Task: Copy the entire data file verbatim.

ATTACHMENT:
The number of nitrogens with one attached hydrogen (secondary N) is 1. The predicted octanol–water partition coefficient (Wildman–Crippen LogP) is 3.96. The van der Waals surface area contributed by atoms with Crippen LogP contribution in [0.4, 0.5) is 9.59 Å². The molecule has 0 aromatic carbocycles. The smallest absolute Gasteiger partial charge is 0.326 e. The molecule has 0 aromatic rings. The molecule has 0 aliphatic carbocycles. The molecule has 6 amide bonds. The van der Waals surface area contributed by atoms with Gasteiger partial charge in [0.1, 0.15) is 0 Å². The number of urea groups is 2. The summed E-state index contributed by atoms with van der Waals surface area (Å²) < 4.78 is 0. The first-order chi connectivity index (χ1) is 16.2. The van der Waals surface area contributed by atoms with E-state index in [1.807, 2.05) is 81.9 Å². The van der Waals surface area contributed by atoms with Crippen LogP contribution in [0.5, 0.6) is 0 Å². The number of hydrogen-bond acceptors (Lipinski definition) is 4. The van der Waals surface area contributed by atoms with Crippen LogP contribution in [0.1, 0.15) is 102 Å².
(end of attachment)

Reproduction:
The number of nitrogens with one attached hydrogen (secondary N) is 1. The predicted octanol–water partition coefficient (Wildman–Crippen LogP) is 3.96. The van der Waals surface area contributed by atoms with Crippen LogP contribution in [0.4, 0.5) is 9.59 Å². The molecule has 0 aromatic carbocycles. The smallest absolute Gasteiger partial charge is 0.326 e. The molecule has 0 aromatic rings. The molecule has 0 aliphatic carbocycles. The molecule has 6 amide bonds. The van der Waals surface area contributed by atoms with Gasteiger partial charge in [0.1, 0.15) is 0 Å². The number of urea groups is 2. The summed E-state index contributed by atoms with van der Waals surface area (Å²) < 4.78 is 0. The first-order chi connectivity index (χ1) is 16.2. The van der Waals surface area contributed by atoms with E-state index in [1.807, 2.05) is 81.9 Å². The van der Waals surface area contributed by atoms with Crippen LogP contribution in [0.5, 0.6) is 0 Å². The number of hydrogen-bond acceptors (Lipinski definition) is 4. The van der Waals surface area contributed by atoms with Crippen LogP contribution in [0.1, 0.15) is 102 Å².